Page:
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Supreme Court of UK

  • DCM (Optical Holdings) Ltd v Commissioners for His Majesty’s Revenue and Customs (Scotland)-[2022]UKSC 26
    Value Added Tax Act 1994-Whether HMRC have power to refuse to accept a taxable person’s self-assessment claim for payment of a VAT credit while they verify the claim and to decide at a later date that they are only prepared to pay a lower amount than it claimed in the self-assessment.
  • R v Andrewes [2022] UKSC 24 (18/08/2022)
    Where a defendant obtains remuneration as a result of or in connection with an offence of fraud based upon the obtaining of employment by false representations or non-disclosure, in what circumstances (if any) will a confiscation order based on the wages earned be disproportionate within the terms of section 6(5) of the Proceeds of Crime Act 2002, or contrary to Article 1, Protocol 1 of the European Convention on Human Rights?”
  • HA (Nigeria) v Secretary of State for the Home Department-[2022] UKSC 22 (20/07/2022)
    (i) What is the correct approach to the test for whether “the effect of [a foreign criminal]’s deportation on [their] partner or child would be unduly harsh” within the meaning of section 117C(5) of the Nationality, Immigration and Asylum Act 2002; (ii) What is the correct approach to the test for whether there are “very compelling circumstances” for not deporting a foreign criminal who had been sentenced to imprisonment for more than four years, under section 117C(6) of the same Act, and (iii) What is the relevance, if any, of evidence in relation to the foreign criminal’s rehabilitation and how much weight should tribunals accord to such evidence in the context of the above tests, in light of conflicting approaches being endorsed by the Court of Appeal in Binbuga v Secretary of State for the Home Department [2019] EWCA Civ 551 and HA (Iraq) v Secretary of State for the Home Department [2020] EWCA Civ 1176?
  • R v Luckhurst [2022] UKSC 23 (20/08/2022)
    The proposed appeal relates to the scope of permitted legal expenditure as an exception to a restraint order granted pursuant to section 41 of the Proceeds of Crime Act 2002 (POCA). The Supreme Court is asked to decide whether section 41(4) prohibits an exception for reasonable legal expenses in respect of civil proceedings relating to the same or similar facts as those of the offence(s) giving rise to the restraint order.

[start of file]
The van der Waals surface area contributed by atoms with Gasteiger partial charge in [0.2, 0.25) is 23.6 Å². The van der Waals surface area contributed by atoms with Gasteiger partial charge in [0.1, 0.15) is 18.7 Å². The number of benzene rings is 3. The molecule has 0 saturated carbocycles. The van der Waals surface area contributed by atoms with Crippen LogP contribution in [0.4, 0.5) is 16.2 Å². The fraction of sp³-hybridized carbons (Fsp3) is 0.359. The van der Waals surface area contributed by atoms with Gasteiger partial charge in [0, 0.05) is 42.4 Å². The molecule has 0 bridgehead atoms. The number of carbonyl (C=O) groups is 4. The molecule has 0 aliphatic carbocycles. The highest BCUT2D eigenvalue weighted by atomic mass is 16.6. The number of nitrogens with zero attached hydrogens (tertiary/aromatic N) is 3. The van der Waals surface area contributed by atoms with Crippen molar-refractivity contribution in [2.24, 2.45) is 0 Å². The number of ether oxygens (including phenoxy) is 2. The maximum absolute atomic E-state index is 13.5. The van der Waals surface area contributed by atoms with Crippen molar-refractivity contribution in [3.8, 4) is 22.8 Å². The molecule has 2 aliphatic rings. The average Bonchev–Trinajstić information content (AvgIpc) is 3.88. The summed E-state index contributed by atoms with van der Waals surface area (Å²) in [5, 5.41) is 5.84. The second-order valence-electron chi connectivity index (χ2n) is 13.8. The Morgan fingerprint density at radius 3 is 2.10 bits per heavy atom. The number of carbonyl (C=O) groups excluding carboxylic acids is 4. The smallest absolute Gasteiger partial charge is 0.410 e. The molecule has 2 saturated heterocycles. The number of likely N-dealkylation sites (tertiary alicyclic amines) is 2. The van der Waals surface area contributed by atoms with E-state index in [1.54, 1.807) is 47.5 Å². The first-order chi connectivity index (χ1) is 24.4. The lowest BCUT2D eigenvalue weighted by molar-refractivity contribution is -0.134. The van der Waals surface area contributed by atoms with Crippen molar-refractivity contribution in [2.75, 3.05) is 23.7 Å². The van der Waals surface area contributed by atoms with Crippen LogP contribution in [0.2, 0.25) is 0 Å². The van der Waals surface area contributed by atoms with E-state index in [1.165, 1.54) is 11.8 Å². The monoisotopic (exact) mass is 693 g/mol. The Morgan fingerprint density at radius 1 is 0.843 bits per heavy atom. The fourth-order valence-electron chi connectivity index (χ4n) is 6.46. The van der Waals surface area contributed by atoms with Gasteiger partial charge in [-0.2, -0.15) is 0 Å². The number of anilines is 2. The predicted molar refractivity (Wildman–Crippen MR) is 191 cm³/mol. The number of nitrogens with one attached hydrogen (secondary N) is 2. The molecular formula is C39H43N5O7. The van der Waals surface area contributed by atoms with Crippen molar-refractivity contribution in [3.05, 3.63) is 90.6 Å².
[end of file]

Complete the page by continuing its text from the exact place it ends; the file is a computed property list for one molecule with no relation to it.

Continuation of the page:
Supreme Court of India

  • Rahimal Bathu & Ors. Vs Ashiyal Beevi (27/9/2023)
    A revisional court not to entertain a revision against an order rejecting on merits an application for review of an appealable decree, which is, if the revisional court sets aside or modifies or alters a trial court’s decree, the decree of the trial court would merge in the one passed by the revisional court. In consequence, the right of the party aggrieved by the trial court’s decree to file an appeal would get affected.
  • Phulel Singh Vs. State of Haryana (27/09/2023)
    The most glaring aspect that is required to be considered is that the High Court itself has disbelieved the dying declaration insofar as Jora Singh, father-in-law of the deceased is concerned. We fail to understand as to how the same dying declaration could have been made basis for conviction of the appellant when the same was disbelieved insofar as another accused is concerned.
  • Vinod Kumar vs State Of Punjab (23/09/2014)
    The law requires special reasons to be recorded for grant of time but the same is not taken note of. As has been noticed earlier, in the instant case the cross-examination has taken place after a year and 8 months allowing ample time to pressurize the witness and to gain over him by adopting all kinds of tactics. There is no cavil over the proposition that there has to be a fair and proper trial but the duty of the court while conducting the trial to be guided by the mandate of the law, the conceptual fairness and above all bearing in mind its sacrosanct duty to arrive at the truth on the basis of the material brought on record.
  • Smt. Roopa Soni Vs. Kamalnarayan Soni (06/09/2023)
    That the marriage has irretrievably broken down is to be factually determined and firmly established. For this, several factors are to be considered such as the period of time the parties had cohabited after marriage; when the parties had last cohabited; the nature of allegations made by the parties against each other and their family members; the orders passed in the legal proceedings from time to time, cumulative impact on the personal relationship; whether, and how many attempts were made to settle the disputes by intervention of the court or through mediation, and when the last attempt was made, etc.

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